Sinclair Broadcast Group, Inc. is looking forward to taking in a massive haul in TV ad spending in the run up to November’s midterm elections. The conservative-slanted broadcasting company—the second-largest owner of local TV stations in the U.S.—has already seen a surge in TV ad spending, thanks to competitive primary races in Ohio, Pennsylvania, and other key states.
The Deadline entertainment website reported Thursday that Sinclair CEO Chris Ripley offered a rosy outlook on political ad spending during an appearance at the MoffettNathanson Annual Media and Communications Summit.
“Some of these primary races are crazy,” Ripley said. He cited Ohio, where Donald Trump-backed U.S. Senate candidate J.D. Vance prevailed in a hard-fought contest. The $75 million spent on TV ads for the primary was 40 times more than what was spent on the primary in the last election, Ripley said, and four times more than the last general election.
“On the one hand, I lament that we’re in the political environment that we are,” Ripley said. “On the other hand, it’s very good for our business.”
The surge in primary spending points to a record midterm in the fall, with what Ripley called the “big money” kicking in during the third and fourth quarter.
Among the states where important gubernatorial and Congressional races will unfold through November are Ohio, Pennsylvania, Wisconsin, Arizona. “There’s so much at stake here,” Ripley said, noting other states with significant Sinclair station presence like Georgia, Kansas, Michigan, Nevada, Maryland and Maine.
Ripley also saw another emerging growth area, in spending on issue-related TV ads.
“More and more issues are going on direct ballots,” he observed, per Deadline. “With what’s going on with abortion rights, that’s going to just even add to that category.” The CEO also mentioned other issues that could generate significant ad spending, such as legalizing sports betting or cannabis.
In a conference call earlier this month, when Sinclair released a first quarter report showing the company earned $2.59 billion, Ripley said better-than-expected political advertising helped buoy revenue for the quarter, a sign that political ads will reach record levels this year, The Baltimore Sun reported.
“We believe this is a good indicator of how strong this year’s political cycle can be and gives us confidence that we can achieve a record amount of political advertising for a midterm election year,” Ripley said.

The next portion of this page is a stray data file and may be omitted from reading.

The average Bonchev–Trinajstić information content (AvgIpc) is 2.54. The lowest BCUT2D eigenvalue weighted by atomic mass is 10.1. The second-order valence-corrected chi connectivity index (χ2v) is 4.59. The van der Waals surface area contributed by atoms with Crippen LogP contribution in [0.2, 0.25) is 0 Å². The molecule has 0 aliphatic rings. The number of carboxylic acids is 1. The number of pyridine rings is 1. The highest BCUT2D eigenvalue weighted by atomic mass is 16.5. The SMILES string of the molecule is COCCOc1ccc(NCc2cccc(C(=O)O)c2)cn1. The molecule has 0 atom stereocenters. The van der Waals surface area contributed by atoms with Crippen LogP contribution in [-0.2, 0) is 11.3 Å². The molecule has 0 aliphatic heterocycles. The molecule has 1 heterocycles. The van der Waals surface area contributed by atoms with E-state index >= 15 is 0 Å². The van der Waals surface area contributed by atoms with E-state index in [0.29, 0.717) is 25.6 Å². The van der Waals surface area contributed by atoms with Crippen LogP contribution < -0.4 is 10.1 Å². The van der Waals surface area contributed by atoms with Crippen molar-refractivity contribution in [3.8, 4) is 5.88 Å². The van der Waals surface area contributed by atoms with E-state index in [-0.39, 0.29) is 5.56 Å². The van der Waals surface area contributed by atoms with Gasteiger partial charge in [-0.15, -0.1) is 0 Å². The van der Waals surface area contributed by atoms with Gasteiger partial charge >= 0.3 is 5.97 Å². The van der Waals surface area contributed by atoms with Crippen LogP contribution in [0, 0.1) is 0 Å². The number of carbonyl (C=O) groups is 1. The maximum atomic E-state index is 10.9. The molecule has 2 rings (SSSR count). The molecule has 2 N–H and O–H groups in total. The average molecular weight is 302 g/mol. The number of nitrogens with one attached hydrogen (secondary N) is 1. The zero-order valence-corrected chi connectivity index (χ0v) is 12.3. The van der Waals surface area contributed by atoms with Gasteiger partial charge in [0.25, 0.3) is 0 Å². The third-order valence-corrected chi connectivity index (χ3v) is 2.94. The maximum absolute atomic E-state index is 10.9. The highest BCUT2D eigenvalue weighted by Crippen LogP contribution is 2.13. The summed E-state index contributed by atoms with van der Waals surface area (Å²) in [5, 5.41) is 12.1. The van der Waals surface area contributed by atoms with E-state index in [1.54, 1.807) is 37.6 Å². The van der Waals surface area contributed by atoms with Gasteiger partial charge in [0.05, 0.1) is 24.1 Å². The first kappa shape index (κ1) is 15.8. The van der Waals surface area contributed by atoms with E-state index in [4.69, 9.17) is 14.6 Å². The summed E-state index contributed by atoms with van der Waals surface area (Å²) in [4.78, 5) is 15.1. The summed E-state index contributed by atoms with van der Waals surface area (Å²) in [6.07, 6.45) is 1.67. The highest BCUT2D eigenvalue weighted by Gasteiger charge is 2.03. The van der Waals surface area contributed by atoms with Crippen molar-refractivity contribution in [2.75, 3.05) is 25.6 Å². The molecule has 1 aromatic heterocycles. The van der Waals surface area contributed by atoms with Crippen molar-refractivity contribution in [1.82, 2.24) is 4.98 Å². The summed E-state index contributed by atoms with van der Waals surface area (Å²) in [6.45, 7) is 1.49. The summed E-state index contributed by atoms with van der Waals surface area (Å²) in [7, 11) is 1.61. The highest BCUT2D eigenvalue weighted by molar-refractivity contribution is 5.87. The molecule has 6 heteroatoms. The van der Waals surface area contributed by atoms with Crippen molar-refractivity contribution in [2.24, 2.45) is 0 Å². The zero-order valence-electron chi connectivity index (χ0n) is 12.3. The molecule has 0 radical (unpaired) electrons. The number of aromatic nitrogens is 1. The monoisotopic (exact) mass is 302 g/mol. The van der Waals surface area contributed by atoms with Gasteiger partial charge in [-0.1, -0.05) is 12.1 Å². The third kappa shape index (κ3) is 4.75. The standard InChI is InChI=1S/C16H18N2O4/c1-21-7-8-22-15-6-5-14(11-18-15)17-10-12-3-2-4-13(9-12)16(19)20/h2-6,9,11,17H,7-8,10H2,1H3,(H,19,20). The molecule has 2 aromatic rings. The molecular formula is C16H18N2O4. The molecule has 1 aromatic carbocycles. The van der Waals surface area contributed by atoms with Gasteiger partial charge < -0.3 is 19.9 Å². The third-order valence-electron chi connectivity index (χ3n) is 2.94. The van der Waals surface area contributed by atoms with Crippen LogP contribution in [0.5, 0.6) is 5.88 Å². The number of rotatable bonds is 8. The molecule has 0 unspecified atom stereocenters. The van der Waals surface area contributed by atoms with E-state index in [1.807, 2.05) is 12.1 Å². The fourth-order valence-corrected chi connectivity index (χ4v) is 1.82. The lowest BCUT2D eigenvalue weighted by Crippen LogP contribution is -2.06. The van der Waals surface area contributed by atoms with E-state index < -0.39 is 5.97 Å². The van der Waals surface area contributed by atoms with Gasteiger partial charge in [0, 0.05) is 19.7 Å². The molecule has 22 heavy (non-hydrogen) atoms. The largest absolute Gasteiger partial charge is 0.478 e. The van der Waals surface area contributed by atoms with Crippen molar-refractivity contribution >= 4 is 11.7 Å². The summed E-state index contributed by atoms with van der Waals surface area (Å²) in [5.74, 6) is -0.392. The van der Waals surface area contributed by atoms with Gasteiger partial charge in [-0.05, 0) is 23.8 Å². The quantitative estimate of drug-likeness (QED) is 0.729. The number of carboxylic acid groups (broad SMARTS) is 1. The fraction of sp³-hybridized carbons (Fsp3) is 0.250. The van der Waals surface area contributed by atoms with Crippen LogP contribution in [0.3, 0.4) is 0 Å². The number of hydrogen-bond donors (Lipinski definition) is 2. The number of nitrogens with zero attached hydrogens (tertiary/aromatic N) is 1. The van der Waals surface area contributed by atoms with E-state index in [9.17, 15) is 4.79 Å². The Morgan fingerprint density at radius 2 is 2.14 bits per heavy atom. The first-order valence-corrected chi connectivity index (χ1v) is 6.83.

Sinclair, based in Hunt Valley, Md., owns or operates 185 TV stations in 86 markets across the U.S., according to the company’s website.
In April 2018, The Washington Post published an analysis of news coverage by Sinclair TV stations, done by Emory University political scientists Gregory J. Martin and Josh McCrain. They found evidence that “stations bought by Sinclair reduce coverage of local politics, increase national coverage, and move the ideological tone of coverage in a conservative direction relative to other stations operating in the same market.”
In December 2016, The Washington Post reviewed how much Sinclair stations helped the first Trump campaign.
A review of Sinclair’s reporting and internal documents shows a strong tilt toward Trump. Sinclair gave a disproportionate amount of neutral or favorable coverage to Trump during the campaign while often casting Clinton in an unfavorable light.
At the end of 2019, Sinclair finally ended one of its most controversial policies: the opinion segments featuring former Trump administration official Boris Epshteyn that all Sinclair TV stations were told to run.
Ripley’s remarks bring to mind similar comments made at a February 2016 media conference by CBS executive chairman and CEO Leslie Moonves.
Referring to Trump’s candidacy, Moonves said, “It may not be good for America, but it’s damn good for CBS … Man, who would have expected the ride we’re all having right now? … The money’s rolling in and this is fun. … I’ve never seen anything like this, and this is going to be a very good year for us. Sorry. It’s a terrible thing to say. But, bring it on, Donald. Keep going,” said Moonves at the time.
CBS indeed profited handsomely, but the outcome, of course, was far worse for America.
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